A bird with a wingspan the size of an NBA player, meet the Harpy Eagle.

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Over the years, you may have come across this enormous bird that resembles a person on social media and questioned its veracity. That’s what we’re here to tell you.
For generations, humans have been captivated by the harpy eagle’s remarkable size and distinctive hunting methods.
This is the reason.

Just What Is a Name?
It’s not a word play on “happy,” but that’s how some people think the term “harpy” came from, referring to the harpy eagle (Harpia harpyja).
The name was coined by explorers from South America and pays homage to the Greek goddesses Harpies, who had bird bodies and human heads.

The Harpy Eagle’s Residence
Native to South America, the harpy eagle is found in northeastern Argentina, Brazil, Ecuador, Guyana, Suriname, French Guiana, Colombia, Venezuela, Bolivia, Paraguay, and Peru. A few species of birds may also be found in Mexico and Central America, but in considerably lesser numbers.
In the United States, harpy breeding programmes are run by the Miami Zoo and the San Diego Zoo.

The Size of Harpy Eagles Is Massive
The most common raptor in the Amazon, harpy eagles are among the biggest eagles in the world.
With a maximum speed of fifty miles per hour, this hunting carnivore and apex predator has a wingspan of 5.75 to 7.3 feet. The harpy may reach a height of 40 inches. At 13 to 20 pounds, females weigh more than males, who weigh between 9 and 11 pounds.

Diet of the Harpy Eagle
In addition to eating sloths and monkeys, harpy eagles have also been seen to consume porcupines, squirrels, opossums, anteaters, armadillos, and kinkajous, among other tiny creatures.
Insatiably hungry harpy birds may also gorge on other birds, such parrots, or reptiles, including tegus, iguanas, and snakes.

How a Harpy Finds Prey
Perching high above the earth, harpy eagles hunt employing a tactic called “perch hunting.” This enables the eagle to search for nearby prey that is resting. The bird can identify prey that is resting hundreds of feet away because to its exceptional hearing and vision abilities.
They swiftly swoop down on an unwary animal and use their enormous talons to destroy it.

Ankles to Be Considered
A harpy’s claws are said to be as large as a bear’s. That isn’t a myth, however. Their talons may reach a maximum length of 5 inches, comparable to that of Kodiak or grizzly bears.
With adequate strength to grasp and hoist game up to their own weight, the bird’s powerful talons may kill anything weighing more than thirty pounds.

The Harpy Eagles As One Eternally
Harpies are monogamous and have a 45-year lifespan. A couple will be together for the rest of their life after they have bonded. When they are five years old, they become adults, thus they may live together for up to forty years.
The birds don’t migrate; instead, they mark their territory in a single location with towering trees that should provide them with food for many years to come.

Harpy Eagles and Parenthood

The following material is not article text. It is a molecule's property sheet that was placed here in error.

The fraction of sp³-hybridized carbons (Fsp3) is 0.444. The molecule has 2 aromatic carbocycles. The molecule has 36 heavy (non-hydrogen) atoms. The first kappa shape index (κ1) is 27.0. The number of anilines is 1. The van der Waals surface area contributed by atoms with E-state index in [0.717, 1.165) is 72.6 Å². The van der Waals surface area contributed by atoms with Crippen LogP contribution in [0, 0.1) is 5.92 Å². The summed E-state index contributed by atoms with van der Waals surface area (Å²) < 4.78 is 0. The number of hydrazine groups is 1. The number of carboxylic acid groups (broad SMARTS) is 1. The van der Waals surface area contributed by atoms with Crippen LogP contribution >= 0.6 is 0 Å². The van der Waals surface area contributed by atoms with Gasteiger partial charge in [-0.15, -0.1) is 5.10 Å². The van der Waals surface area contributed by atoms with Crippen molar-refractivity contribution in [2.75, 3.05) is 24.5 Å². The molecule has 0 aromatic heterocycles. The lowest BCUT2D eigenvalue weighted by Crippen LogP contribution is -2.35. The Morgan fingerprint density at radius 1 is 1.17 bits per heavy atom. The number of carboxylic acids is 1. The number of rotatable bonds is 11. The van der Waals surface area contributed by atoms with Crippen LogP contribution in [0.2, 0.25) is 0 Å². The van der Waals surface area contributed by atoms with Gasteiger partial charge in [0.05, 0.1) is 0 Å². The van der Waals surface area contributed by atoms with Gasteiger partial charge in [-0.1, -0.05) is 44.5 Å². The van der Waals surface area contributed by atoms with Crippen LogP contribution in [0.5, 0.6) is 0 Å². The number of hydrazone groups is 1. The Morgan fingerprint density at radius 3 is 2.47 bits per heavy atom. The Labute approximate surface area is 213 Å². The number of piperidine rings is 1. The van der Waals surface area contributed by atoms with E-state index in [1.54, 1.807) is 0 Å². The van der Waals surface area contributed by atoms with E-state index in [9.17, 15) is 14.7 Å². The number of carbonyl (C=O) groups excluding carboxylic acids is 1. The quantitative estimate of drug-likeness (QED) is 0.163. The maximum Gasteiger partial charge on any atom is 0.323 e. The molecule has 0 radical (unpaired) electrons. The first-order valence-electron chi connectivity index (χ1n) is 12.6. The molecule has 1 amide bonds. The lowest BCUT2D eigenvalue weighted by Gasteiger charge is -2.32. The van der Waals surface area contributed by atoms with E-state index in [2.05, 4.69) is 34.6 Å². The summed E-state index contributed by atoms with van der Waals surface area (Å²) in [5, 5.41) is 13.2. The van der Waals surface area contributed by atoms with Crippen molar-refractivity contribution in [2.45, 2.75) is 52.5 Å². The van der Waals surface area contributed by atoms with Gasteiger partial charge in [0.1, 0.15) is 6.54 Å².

Every two to three years, the harpy will deposit one or two eggs at a time. Usually, only one of the two eggs hatches; scientists surmise that the second egg acts as a fallback in the event that the first one fails.
The average harpy mother incubates her eggs for 55 days. The harpy quits incubating the second egg once the first chick hatches, and it will not grow. The second egg, however, gives the harpy another shot at a fresh life in the event that the first egg fails to hatch.
A harpy parent puts a lot of effort into shielding their child. The first four months of a chick’s existence are spent in the nest by the harpy mother, while the harpy father wanders in search of food for his brood.

Humans and Harpies
Even while harpy eagles don’t usually attack people, you should still maintain a safe distance from them since they may be fatal.
Because it is so protective of its nest, a BBC cameraman was dive-bombed in 2010 when he was putting up a camera to photograph the bird. He and his microphone were thrown to the ground when the bird tore through his neck protection.

Constructing a Family House
Harpies construct enormous stick nests, the size of double beds, as they prepare to have babies. A single nest may have more than 300 branches. The height of this “bed” is around 150 feet!
Fresh green twigs are brought to the nest by harpies on a daily basis to prevent insects and parasites.

A Chatty Bird
The most of the time, harpy eagles are silent birds. They fit the description of the “strong, silent type.”
When they do speak, they employ a range of noises, including as a loud, high-pitched whistle that they use to communicate with their partner and young. They do not produce a very loud noise for a bird of their size.

They Are the National Bird of Panama
Indeed, the national bird of Panama is the harpy eagle. They are found in Darien National Park in the easternmost province of Darien, Panama, albeit their numbers here are fewer than in other countries.
The bird represents the might and might of Panama to its people.

We’re okay if they’re okay.
Because they don’t have any natural predators, harpies live at the top of the food chain in their rainforest home. If they are doing well, it means that the rainforest, their habitat, is prospering and they have access to enough food to thrive.
Scientists may infer that declining harpy populations indicate that either their food supplies are running out or their range is becoming narrower.

The Harpy Eagle Is a Threatened Species
The population of harpy eagles is estimated to be between 118,000 and 225,000 at present, and the species is considered near threatened.
The biggest danger to harpy eagles is deforestation, although they are often killed for their meat or because people think they pose a threat to cattle.

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